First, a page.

Most times grandma’s ways work just fine

Let me state for the record that I am firmly against food poisoning. I am definitely not a fan. Having had it once, I can assure you that anyone who says they “think” they had food poisoning hasn’t. If you have it, you’ll know.

I can still recall feeling like I wanted to die on that bathroom floor. I was stricken by some picnic potato salad — a food I had up to that point loved and which, from that point on, became my sworn enemy. Once a food turns on you, that food never fully regains your trust. I haven’t eaten potato salad at a picnic in a good 20 years.

My mother is still holding a similar grudge against lemon Jell-O. Trust me when I tell you that I am not the one taking a bite of the “iffy” lunch meat “just to check” (that would be Mr. Wonderful).

Safe

I am generally so careful about food safety that Mr. Wonderful would be appalled at the sheer amount of it I throw away (just kidding dear). If I even suspect a roast has been left thawed too long it is dead to me. Into the trash it goes. I even have a special pan I use just to set fresh meat in the refrigerator prior to cooking. This is because getting all those meat juices in my freshly sanitized refrigerator makes me want to toss out the entire appliance and buy a new one.

In truth, if not for my deep and abiding love of meat I would consider becoming a vegetarian. Not because of the cute animals, I’m just easily grossed out. While I imagine a potato could probably come up with a way to kill me, it seems less invested in doing so. Of course onions were deadly a few years ago so what vegetable can we really trust?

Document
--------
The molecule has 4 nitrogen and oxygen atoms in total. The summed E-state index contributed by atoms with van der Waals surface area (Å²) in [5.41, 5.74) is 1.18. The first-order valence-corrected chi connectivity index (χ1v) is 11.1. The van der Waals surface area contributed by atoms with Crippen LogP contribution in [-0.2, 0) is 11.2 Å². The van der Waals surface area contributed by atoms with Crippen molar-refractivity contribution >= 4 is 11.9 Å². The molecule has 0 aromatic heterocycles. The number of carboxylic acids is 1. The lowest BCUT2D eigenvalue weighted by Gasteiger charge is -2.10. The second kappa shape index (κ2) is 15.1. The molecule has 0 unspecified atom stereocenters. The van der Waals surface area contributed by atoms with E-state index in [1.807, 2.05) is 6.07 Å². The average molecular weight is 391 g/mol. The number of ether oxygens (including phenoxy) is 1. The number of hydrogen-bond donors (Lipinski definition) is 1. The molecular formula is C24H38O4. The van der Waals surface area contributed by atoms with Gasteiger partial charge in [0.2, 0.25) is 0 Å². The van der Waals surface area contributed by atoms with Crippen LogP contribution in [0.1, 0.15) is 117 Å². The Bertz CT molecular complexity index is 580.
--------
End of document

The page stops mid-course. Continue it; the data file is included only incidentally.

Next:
Suffice to say that I am a person who you would expect to be much impressed with the annual holiday flurries of “how not to kill yourself while cooking” advice. Alongside the endless coverage of holiday sales and how many shopping days there are until Christmas, we will find food safety experts who spend the entire holiday season being complete buzz-kills and warning us that if we so much as thaw a turkey wrong we are going to kill all our loved ones.

Thawed

A prime example is today’s method of turkey handling 101. The way they carry on over the idea that anyone would thaw a turkey in the sink, I’m fairly certain that if you do so, an unicorn dies.

Thus, I dutifully took my rock-solid frozen turkey out of the freezer three days prior to the holiday and set it in the refrigerator to thaw per the morning television program’s food expert’s sage advice. There it sat, frozen solid, until Wednesday evening when I called my grandmother in a panic. She, bless her heart, walked me through the process of thawing the turkey in the sink. Nobody died.

I think it pays to be careful. To wash your hands, clean your surfaces, and keep food properly refrigerated and cooked to the appropriate internal temperature. Still, I wonder if my grandmother knew she was flirting with disaster all those years?

Today I thaw and marinate my grandmother’s way. I also mix meatloaf with my bare hands because I am a barbarian with a death wish. I keep a sanitary kitchen and clean hands and can only hope that doing it the way generations past did is good enough these days too. I think it pays to keep up on new ways but for sometimes in life — and thawing turkeys — the old ways work just fine. I think we can trust our nation’s grandmother’s don’t you?

Although, come to think of it, they’ve been pushing all that raw egg in the cookie dough and licking of the batter bowls for years. Perhaps they are actually agents of the enemy potato salad?

About the Author

Warm, witty and just a wee bit warped, Kymberly Foster Seabolt is a native of Kent, Ohio, who survived childhood exposure to disco and grew up to marry and move to the country. Her column weaves her special brand of humor with poignant, entertaining, and honest portrayals of parenting, marriage, and real life. She currently lives in northeastern Ohio with her husband, two children, two dogs, two cats, and numerous dust bunnies who wish to remain nameless. More Stories by Kymberly Foster Seabolt

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